Editorial Internship at Fledgling Press

When you want to get your foot in the door of an industry, it’s often advised that you carry out a substantial period of work experience with an appropriate company; undertaking an internship not only allows you to experience first-hand, the environment you hope to someday work in, but it also looks great on your CV. However, the prospect of working unpaid for a length of time can be incredibly daunting and this is why it’s particularly important the company you’re working for recognises that and does everything they can to help you in other ways.

When I responded to Fledgling’s advert for Editorial work experience, I was not initially aware of what the working hours would be, I just knew that I wanted to apply and if successful, do everything I could to commit to the hours asked of me. I’d been aware of the publisher beforehand and admired their commitment to publishing debut authors as much as possible.

‘Fledgling Press are an independent publisher in Edinburgh, committed to publishing work by debut authors, emerging talent and new voices in the literary world.’

They also state on their website that they ‘have a healthy intern programme where [interns] don’t just have to make the tea.’ I in no way expected to be successful, having (I’ll admit) missed my initial interview slot because I went to the entirely wrong address. So, after the rescheduled interview and heading home annoyed at myself, I was shocked and delighted when Clare Cain emailed me to offer me the placement.

What I want to share the most about my experience so far is how completely and utterly accommodating and understanding Clare has been from the outset. When she emailed me offering me the position, she stated that it would be around six months long (February to September), but that the hours were one day a week on Wednesdays, 9:30am-3:30pm, 45-minute lunch break inclusive. That though the placement itself is unpaid, travel expenses would be taken care of and that come September, if I don’t want to leave or am looking for a job and feel it beneficial to stay, then I certainly can.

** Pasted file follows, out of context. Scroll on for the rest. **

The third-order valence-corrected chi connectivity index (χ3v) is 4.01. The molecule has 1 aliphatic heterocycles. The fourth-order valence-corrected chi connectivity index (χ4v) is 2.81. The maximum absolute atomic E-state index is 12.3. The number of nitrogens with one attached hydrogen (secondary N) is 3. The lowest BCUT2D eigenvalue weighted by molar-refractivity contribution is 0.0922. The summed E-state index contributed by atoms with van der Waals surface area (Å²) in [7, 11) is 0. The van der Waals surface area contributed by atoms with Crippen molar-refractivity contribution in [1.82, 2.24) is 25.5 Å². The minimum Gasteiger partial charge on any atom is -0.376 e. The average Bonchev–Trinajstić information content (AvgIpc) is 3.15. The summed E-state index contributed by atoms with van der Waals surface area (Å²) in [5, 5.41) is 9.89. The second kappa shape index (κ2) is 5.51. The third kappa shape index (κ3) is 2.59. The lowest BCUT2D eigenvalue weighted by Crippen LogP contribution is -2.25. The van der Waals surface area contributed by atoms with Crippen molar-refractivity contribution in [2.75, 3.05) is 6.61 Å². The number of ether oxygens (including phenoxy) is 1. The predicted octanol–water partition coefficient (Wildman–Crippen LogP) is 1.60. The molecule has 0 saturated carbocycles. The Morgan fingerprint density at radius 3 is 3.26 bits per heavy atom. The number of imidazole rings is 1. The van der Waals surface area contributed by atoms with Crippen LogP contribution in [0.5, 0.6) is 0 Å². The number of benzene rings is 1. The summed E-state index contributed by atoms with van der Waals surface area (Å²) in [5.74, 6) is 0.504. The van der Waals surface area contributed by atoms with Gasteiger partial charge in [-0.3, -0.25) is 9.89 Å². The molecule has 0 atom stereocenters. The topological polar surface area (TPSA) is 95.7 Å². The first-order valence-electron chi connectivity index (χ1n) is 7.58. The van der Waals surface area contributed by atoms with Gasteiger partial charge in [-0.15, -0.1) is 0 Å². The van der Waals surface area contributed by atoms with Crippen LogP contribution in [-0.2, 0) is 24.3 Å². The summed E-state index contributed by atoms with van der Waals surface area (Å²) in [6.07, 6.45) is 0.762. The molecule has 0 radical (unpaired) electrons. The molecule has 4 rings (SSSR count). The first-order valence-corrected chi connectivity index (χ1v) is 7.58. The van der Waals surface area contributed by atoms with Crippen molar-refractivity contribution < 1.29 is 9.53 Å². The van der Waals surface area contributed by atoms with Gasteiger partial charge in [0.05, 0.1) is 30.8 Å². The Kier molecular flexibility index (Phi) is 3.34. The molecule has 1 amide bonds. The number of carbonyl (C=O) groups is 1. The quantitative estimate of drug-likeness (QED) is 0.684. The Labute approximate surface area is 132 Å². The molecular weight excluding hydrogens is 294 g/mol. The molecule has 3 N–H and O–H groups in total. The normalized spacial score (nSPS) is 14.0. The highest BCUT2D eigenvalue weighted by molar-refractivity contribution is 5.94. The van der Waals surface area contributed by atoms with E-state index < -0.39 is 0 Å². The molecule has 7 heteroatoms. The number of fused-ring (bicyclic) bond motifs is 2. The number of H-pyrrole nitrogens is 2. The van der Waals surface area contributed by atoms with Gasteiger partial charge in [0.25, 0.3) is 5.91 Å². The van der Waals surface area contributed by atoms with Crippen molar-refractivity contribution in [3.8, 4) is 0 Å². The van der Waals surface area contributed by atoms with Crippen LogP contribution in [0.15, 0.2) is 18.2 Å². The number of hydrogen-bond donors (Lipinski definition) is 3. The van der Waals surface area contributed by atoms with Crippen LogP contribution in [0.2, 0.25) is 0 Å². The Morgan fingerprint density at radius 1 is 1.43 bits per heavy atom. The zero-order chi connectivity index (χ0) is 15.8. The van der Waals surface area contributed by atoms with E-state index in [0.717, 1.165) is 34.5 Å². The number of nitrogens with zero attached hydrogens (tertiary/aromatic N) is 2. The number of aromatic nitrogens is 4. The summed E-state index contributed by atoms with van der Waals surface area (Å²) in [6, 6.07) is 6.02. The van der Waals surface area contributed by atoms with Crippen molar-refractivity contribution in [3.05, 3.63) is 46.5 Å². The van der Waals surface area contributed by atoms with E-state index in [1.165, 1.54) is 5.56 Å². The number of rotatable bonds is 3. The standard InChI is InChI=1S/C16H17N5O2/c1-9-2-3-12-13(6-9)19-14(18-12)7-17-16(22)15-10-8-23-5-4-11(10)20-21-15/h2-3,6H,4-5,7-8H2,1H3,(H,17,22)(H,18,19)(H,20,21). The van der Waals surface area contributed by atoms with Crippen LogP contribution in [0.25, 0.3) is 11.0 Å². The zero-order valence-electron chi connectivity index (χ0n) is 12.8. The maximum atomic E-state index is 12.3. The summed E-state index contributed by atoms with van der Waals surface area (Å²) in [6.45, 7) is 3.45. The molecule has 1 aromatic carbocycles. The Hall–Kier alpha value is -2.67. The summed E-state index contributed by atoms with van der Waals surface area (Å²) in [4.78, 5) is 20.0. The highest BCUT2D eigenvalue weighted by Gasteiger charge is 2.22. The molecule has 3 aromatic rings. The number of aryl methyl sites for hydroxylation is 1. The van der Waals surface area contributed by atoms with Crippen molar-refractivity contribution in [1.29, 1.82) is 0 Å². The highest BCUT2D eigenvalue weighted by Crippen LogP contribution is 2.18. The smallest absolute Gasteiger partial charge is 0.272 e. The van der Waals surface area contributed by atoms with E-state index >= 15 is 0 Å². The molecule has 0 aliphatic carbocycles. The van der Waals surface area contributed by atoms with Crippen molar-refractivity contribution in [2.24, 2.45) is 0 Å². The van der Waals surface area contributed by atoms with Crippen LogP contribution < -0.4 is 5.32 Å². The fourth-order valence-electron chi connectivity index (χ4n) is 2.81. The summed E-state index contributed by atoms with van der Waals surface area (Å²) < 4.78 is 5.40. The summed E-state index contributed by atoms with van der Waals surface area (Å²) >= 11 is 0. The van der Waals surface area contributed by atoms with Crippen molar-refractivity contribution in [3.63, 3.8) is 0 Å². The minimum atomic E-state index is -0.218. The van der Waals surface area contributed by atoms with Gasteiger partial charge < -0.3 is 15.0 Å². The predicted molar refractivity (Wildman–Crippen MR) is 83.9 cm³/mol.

In addition to this flexibility, on a weekly basis Clare asks me how my course is going, what my workload is like and if I’d rather not come in the following week in order to focus on my studies. Though I have not yet felt the need to take any time off, it is incredibly comforting to know that I need only phone in, to let Clare know I won’t be able to make it, and that it would truly be okay.

Fledgling Press is run from Clare’s home in Portobello, by herself, husband Paul and designer Graham. Myself, Clare and a fellow intern spend our Wednesday’s sitting around the kitchen table, drinking copious amounts of tea (always offered to us by Clare) and trying our best not to get distracted by her beautiful dog, Charlie. Clare’s family are also often around, equally as welcoming as Clare, and with one daughter at university herself and another at the end of high school, it’s easy to relate and chat away about all our different career goals.

In terms of my involvement with the work itself, I cannot commend Clare enough for the access and control she gave me right from the beginning. On the first day, I was given login details to submissions, encouraged to turn down those I felt were better suited to a different publisher’s list, and to request the full manuscript of those I was interested in. At first, I was trepidatious about turning people down, reading as much as I could, convinced I would decide they were suited to us. Clare laughed nostalgically at this and assured me she was the same when she first started out. But that to keep up with the volume of submissions, you had to have the heart to say no and move on.

As Fledgling are a small, independent publisher, typesetting is done in-house, and I’ve had the opportunity to put the skills I’ve been learning in class to the test, sometimes even surprising myself when I’ve been able to show Clare something about InDesign she didn’t know. Though the role is Editorial, it has become clear to me that the roles are widely shared in a small publishing house and it’s all the more enjoyable for that. In my interview, I asked Clare what it is that makes someone really stand out to her, someone she can see going far in the industry, and she replied that an awareness of the industry as a whole is essential. It bodes well for someone to have an understanding of the areas outside of their own.